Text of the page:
How to Grow the Flavor of the Year: Cucumber
Cucumbers have been around for more than 3,000 years, and they’re finally getting the recognition they deserve
Cucumbers have always been a popular fruit. Their high water content and cooling properties have long been valued for helping with hydration, relieving stomach upset, and taking the sting from insect bites.
Whether made into pickles or used to flavor healthy drinks, cucumbers are now in the spotlight as the 2017 Flavor of the Year. Firmenich, the world’s largest privately owned fragrance and flavor company, selected cucumbers for the same reasons vegetable gardeners plant and grow them in their gardens—the light, fresh, and green flavor.
Fortunately, cucumbers are an easy-to-grow garden plant that’s as beautiful as it is delicious. Whether you have a large garden space or a small container garden, there’s a cucumber for you. Cukes range in size from the familiar hybrid slicers to the short, blocky lime green picklers.
As a vining plant, cucumbers will need a tall trellis, except for bush types that can grow on a shorter trellis in a large container.
The following gardening tips will help you get the most from your cucumber crop:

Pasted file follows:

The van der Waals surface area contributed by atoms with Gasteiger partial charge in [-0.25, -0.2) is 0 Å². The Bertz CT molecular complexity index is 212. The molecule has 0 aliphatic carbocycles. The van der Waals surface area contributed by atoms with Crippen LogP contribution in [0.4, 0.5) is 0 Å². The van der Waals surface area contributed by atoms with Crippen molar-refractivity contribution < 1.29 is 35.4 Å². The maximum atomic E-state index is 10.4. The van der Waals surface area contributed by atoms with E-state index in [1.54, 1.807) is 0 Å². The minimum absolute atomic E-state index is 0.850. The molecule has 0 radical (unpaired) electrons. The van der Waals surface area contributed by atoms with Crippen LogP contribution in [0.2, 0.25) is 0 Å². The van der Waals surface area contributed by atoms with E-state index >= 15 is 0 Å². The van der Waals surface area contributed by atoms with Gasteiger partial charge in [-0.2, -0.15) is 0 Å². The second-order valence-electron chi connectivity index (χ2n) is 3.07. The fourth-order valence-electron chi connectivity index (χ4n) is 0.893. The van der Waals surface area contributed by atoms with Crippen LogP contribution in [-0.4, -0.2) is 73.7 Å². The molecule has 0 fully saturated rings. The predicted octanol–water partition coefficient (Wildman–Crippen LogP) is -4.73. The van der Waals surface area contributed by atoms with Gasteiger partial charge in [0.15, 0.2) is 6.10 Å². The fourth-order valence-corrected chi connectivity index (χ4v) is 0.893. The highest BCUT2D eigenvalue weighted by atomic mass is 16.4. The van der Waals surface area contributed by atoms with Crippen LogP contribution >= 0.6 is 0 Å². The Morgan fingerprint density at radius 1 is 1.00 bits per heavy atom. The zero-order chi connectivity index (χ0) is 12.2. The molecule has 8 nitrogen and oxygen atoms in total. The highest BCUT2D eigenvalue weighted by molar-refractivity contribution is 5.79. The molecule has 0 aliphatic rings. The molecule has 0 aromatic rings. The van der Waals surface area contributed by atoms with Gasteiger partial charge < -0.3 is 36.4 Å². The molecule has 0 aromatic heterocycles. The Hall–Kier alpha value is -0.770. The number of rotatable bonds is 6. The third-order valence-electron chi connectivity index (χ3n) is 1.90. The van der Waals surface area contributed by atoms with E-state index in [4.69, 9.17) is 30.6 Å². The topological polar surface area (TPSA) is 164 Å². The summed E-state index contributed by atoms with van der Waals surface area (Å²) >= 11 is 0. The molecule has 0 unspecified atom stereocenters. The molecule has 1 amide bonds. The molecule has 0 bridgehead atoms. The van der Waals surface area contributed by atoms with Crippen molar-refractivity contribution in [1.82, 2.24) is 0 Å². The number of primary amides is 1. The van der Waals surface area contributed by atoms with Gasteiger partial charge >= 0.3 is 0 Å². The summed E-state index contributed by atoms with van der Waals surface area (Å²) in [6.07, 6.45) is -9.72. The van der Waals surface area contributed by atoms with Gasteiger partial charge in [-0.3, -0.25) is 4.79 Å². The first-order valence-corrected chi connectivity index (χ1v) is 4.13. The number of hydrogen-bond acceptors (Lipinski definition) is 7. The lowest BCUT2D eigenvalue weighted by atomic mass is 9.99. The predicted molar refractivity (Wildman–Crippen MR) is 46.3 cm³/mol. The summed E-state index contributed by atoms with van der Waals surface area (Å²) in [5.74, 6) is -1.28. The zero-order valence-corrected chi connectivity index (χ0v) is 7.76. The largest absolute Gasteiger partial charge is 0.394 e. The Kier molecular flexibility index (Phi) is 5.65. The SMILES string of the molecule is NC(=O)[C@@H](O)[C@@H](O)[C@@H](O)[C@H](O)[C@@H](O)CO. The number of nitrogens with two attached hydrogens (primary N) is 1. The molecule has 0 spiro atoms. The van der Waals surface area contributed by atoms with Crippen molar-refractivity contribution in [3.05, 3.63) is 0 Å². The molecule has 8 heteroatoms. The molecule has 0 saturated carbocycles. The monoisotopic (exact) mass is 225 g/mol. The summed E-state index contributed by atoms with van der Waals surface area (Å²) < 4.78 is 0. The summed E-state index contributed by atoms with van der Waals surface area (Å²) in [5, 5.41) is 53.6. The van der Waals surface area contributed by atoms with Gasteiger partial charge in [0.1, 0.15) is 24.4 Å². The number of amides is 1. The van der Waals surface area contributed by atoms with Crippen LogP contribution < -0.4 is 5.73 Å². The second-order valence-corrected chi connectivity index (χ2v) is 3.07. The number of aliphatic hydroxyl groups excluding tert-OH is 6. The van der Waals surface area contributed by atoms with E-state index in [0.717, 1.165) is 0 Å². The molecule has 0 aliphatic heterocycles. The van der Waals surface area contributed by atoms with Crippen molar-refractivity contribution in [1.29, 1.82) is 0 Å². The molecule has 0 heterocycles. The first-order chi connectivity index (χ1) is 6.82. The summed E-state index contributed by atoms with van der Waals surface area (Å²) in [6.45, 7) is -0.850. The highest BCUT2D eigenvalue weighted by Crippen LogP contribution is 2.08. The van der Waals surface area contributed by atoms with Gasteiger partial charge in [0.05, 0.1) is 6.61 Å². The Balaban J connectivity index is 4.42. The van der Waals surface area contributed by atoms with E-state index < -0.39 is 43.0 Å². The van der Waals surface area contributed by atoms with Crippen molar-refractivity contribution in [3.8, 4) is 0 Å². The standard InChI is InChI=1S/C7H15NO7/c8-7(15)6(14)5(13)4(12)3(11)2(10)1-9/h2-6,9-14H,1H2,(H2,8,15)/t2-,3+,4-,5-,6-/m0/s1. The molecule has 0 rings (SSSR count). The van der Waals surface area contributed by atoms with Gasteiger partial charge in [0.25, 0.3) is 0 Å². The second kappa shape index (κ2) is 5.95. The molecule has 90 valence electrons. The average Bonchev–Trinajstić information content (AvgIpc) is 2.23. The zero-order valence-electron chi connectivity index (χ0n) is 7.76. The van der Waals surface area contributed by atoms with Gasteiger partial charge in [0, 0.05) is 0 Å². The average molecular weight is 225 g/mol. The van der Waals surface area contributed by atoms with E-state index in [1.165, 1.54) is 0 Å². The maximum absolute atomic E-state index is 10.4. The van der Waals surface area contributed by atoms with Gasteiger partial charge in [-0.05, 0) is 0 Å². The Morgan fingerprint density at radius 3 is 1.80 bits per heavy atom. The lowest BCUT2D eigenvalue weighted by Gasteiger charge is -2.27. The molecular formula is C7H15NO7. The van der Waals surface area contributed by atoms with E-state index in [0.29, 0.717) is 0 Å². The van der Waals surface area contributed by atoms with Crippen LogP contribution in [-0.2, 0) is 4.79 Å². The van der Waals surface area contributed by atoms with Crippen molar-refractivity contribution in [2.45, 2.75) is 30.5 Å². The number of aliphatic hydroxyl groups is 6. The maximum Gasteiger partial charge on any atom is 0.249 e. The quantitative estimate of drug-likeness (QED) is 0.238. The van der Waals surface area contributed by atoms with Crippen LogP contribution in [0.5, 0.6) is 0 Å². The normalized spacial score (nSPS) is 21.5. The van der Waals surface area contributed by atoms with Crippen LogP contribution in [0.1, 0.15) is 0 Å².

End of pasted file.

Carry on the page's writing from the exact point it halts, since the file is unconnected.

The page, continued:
- Select a full sun location where cucumbers haven’t grown in the last several years.
- Amend the soil to a loamy, slightly sandy soil that’s rich in organic matter.
- Set up a tall trellis (5 to 6 feet tall) unless you’re growing bush-type varieties.
- Plant seeds after the danger of frost have passed and when the soil has warmed to 70°F.
- Keep soil moist but not soggy, and don’t let it dry out.
- Water at the soil level, and try to keep leaves from getting wet.
- Train vines to grow up the trellis by gently tying or using clips.
- Keep seedlings safe with row cover cloth or plant collars.
- Fertilize at planting with a balanced fertilizer; mulch after plants grow several inches tall. Fertilize again after plants bloom and every few weeks through the season.
- Harvest fruits early and often to keep plants productive. Cut cucumbers from their vines when they’re still young and firm.
Make the most of the cucumber flavor by eating the fruits raw in salads, juicing them, stirring them into smoothies, chopping and adding them to plain yogurt, pickling them, and fermenting them. The key is to enjoy all the homegrown cucumber flavor before the summer ends.
It's a good article for beginners, but one question left - why do you call it a fruit? Cucumber is more on the vegetable side, isn't it?
I also have a blog here https://mypaperdone.com/do-my-thesis, writing a lot about my other passion.
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